Trailhead: Park at a small pullout on the west side of the Icefields Parkway 21kms north of Lake Louise. Banff National Park.
Description: Mount Hector is not a hike. It’s a mountaineering objective that requires experience in glacier travel snow and ice alpine climbing. Cross the highway towards a creek bed then follow the the trail located on the right side of the creek until you reach the bottom of the headwall below Mount Andromache and Mount Hector. The headwall is considered a moderate to difficult scramble and what I thought the most difficult part of the climb.
During the winter months avalanche hazard near the headwall is a major concern. Scramble your way up the left hand side of the headwall until you reach a well worn trail that heads towards the east valley straight in front of you. Once you enter the open meadows you can stay left towards the second headwall or turn right towards a very steep scree slope leading up to the base of Mount Hector. I would recommend ascending the left route and descending the right route as it’s much easier going down then up on loose scree.
Once you hike past the second headwall start working your way right towards the toe of the Hector Glacier. There are several terraced ledges and open flat spots that provide excellent bivy sites if you choose to spend the night.
Once you arrive at the toe of the glacier there is a large boulder that makes a great spot to gear-up. Crampons, harness, snow ice protection and ropes are certainly recommended for hectors north glacier. There are large holes and crevasses with some that remain snow covered year round.
We approached left of center towards the view of the summit. Negotiating small to large crevasses until working right to avoid a steep ice shelf with broken neve and poor snow bridges. From the low angle neve work your way to the far end of the bowl right of the summit slope until the first bergschrund is in sight.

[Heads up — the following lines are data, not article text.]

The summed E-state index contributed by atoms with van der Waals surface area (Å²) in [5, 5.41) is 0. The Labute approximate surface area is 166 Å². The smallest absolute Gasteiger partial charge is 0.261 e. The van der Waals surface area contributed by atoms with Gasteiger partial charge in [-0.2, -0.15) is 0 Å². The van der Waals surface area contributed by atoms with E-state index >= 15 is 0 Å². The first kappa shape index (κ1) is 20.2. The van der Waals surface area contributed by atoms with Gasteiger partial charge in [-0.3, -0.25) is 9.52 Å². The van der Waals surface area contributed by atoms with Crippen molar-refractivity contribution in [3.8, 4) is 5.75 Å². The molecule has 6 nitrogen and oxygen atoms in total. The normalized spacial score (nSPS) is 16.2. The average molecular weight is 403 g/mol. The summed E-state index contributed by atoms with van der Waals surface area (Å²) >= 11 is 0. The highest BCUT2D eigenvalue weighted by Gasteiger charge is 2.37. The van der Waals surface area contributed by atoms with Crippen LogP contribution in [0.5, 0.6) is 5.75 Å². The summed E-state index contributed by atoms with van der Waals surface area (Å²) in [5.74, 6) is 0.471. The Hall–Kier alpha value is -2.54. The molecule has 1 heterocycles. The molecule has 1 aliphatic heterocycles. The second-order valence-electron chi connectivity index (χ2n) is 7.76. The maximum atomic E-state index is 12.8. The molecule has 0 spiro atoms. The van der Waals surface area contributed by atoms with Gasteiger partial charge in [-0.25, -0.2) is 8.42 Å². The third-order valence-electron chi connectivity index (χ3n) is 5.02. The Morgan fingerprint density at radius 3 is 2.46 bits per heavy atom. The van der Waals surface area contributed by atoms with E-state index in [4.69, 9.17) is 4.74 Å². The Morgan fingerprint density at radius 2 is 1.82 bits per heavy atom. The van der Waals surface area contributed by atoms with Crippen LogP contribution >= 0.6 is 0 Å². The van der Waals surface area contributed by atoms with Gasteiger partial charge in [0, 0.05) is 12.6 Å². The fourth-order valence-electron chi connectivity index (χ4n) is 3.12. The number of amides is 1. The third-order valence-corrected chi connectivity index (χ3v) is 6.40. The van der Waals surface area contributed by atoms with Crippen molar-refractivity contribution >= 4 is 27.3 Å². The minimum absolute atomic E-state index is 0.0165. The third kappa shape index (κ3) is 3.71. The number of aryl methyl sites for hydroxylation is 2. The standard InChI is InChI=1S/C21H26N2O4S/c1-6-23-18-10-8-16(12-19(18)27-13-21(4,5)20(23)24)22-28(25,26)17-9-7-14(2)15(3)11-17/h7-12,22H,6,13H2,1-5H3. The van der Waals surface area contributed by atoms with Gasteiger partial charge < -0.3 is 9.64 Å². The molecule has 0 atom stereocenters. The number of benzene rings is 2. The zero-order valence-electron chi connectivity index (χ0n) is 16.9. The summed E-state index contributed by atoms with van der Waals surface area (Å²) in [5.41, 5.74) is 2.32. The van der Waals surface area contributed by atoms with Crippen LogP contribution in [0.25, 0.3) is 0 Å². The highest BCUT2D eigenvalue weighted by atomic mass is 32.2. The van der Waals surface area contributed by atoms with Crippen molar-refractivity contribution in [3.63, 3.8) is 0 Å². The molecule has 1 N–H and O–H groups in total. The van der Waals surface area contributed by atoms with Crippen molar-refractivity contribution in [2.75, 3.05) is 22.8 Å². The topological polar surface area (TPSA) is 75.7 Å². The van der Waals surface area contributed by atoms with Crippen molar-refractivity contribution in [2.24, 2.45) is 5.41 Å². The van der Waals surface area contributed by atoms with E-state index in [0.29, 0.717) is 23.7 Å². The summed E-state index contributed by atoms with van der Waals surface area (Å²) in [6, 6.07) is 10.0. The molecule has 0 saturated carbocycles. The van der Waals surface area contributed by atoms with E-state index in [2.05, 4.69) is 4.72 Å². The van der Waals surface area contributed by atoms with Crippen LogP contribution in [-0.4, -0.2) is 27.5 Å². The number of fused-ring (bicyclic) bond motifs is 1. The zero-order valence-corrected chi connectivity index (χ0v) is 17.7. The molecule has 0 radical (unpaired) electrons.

We climbed Mount Hector in August so the bergschrund was quite exposed and easy to cross. It posed little concern. From here you’ll find rock debris from the cliffs of hector above where you have two approach options. This is not be a good place to hang around as rock fall is quite frequent. You can ascend immediately heading towards the summit via 45 degree snow and ice slopes or traverse left to lower angled ice. The lower angle being the more popular choice. Negotiate a second bergschrund and work your way to the rocky summit.
Depending on time of year a small climb is required to get off the glacier and onto hectors rocky ridge where steeper ice or snow generally awaits. The summit from here is less than a pitch but required some snow and ice protection for peace of mind. Early season conditions would probably may provide a more direct route to the summit. Descend the route as climbed.
Mount Hector is a popular ski mountaineering objective in the winter months but even then winter glacier travel requires technical experience and knowledge of winter mountaineering. Photo’s below were taken in early August. This Is Bear Country.